I’ve always been a little uneasy about having all my domains with them, since they’ve got a long history of screwing over domain owners, but never got around to doing anything about it. A little while back, as the SOPA thing blew up, I poked davean, the xkcd sysadmin, about whether it was time to make switching to someone more geek-friendly a priority.

He’s also wanted to switch away from GoDaddy for years (and recently met with the reddit folks to chat about SOPA stuff). He’s periodically done surveys of the alternatives, but—strange as it sounds—he’s actually had trouble finding an affordable registrar with the feature set we needed. In particular, he said he had trouble finding any that support IPv6 Glue and DNSSEC via a control system that doesn’t rely on filing and waiting on support tickets, which he says (and I quote) “freaks me out” as a means of handling registrar stuff (he’s very much an xkcd.com/705 style of administrator). The ones that did offer those features tended to be a little too high-priced for our large number of domains.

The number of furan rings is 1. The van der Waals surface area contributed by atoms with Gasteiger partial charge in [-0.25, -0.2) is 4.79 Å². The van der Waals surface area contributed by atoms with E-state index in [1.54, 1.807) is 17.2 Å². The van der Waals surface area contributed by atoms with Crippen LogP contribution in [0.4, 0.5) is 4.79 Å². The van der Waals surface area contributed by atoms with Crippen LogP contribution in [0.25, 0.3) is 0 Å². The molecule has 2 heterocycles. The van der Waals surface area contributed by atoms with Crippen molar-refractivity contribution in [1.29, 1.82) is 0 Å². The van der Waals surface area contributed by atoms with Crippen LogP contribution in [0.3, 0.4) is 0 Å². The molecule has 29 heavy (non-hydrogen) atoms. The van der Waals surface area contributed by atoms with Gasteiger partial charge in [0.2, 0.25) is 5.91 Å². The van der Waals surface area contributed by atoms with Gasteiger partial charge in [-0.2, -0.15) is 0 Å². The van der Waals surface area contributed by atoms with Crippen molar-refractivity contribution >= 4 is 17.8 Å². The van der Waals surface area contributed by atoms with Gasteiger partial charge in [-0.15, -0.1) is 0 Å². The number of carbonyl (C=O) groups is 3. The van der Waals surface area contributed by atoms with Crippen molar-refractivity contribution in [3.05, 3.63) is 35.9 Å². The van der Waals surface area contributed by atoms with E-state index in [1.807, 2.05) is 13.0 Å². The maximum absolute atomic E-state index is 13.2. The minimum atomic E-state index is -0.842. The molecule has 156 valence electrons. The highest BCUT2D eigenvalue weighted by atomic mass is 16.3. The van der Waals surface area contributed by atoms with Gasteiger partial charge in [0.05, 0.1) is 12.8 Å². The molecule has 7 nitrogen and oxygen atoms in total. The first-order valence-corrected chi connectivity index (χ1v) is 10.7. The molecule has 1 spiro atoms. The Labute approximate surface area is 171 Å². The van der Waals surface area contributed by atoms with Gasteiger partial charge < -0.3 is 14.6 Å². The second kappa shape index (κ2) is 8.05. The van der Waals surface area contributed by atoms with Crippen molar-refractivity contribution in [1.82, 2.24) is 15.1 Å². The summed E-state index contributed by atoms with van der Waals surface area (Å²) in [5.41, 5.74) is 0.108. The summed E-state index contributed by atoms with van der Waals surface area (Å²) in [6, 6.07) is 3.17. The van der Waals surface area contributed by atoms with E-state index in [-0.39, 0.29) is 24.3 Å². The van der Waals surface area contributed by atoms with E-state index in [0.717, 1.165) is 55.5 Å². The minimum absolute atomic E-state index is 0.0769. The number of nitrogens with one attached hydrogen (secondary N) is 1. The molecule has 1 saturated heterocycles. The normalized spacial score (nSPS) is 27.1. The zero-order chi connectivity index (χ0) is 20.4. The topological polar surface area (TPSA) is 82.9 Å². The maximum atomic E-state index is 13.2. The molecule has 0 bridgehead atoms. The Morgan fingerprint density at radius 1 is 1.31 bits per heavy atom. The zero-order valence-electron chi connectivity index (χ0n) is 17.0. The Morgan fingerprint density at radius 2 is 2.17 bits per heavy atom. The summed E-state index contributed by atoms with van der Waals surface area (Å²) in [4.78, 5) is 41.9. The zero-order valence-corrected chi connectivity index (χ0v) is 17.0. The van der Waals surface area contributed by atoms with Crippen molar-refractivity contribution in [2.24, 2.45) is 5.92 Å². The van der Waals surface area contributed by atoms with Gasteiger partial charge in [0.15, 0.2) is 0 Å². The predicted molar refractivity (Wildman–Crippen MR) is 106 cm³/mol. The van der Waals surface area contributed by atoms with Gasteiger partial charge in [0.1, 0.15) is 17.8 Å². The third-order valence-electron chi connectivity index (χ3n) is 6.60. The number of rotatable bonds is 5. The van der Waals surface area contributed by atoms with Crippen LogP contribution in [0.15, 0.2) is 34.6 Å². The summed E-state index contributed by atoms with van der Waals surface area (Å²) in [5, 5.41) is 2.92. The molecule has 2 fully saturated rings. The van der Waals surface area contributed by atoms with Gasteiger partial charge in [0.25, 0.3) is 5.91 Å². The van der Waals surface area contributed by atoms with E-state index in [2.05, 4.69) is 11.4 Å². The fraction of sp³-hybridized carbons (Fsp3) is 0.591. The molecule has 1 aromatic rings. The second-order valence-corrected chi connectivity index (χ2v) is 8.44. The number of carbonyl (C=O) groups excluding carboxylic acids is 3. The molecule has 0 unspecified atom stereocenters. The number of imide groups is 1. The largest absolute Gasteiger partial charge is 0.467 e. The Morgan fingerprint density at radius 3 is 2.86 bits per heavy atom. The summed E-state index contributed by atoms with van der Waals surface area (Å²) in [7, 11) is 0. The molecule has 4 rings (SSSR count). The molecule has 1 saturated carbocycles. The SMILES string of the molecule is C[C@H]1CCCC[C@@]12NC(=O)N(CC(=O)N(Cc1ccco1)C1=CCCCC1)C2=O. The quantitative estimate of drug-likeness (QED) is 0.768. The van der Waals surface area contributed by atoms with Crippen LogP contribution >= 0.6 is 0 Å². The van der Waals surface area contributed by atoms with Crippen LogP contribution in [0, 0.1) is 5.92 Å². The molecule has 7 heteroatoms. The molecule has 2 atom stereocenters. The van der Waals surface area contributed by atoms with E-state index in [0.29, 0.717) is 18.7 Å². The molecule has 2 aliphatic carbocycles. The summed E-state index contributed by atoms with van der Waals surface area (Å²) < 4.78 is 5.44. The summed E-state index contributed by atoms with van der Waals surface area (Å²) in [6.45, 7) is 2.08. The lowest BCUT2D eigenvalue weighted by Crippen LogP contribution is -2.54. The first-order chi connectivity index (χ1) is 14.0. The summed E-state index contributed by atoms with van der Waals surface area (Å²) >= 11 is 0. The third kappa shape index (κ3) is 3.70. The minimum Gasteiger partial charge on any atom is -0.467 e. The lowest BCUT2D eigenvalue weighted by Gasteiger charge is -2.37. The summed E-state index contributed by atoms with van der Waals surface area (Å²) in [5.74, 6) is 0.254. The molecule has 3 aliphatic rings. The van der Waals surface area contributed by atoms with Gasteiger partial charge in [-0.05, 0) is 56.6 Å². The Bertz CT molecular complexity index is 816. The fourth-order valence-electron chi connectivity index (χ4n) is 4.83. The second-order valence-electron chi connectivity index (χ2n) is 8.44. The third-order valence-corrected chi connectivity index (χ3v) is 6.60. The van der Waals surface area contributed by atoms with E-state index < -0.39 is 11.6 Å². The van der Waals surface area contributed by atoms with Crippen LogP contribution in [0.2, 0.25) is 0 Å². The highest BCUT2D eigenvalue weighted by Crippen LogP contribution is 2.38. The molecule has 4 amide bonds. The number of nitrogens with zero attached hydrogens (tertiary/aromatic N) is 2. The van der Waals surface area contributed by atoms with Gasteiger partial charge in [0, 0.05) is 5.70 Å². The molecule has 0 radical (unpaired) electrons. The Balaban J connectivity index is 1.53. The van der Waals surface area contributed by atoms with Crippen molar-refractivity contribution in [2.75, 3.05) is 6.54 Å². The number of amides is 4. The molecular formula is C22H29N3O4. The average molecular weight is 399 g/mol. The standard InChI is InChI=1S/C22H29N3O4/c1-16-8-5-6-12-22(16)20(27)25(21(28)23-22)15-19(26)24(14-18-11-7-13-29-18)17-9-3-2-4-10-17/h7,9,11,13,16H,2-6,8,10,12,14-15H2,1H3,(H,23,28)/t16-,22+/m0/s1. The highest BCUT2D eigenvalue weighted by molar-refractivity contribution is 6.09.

We’ve had a number of alternatives recommended in the past week or two, but none have quite satisfied davean’s criteria. If you know of any registrars that might work for us, you can email us at contact@xkcd.com and he’ll take a look.

We’re being cautious about how we handle this switch, since GoDaddy has seemingly been obstructing transfers in a way that can leave the sites trapped in limbo. But don’t worry—it’s in the works!

Money chart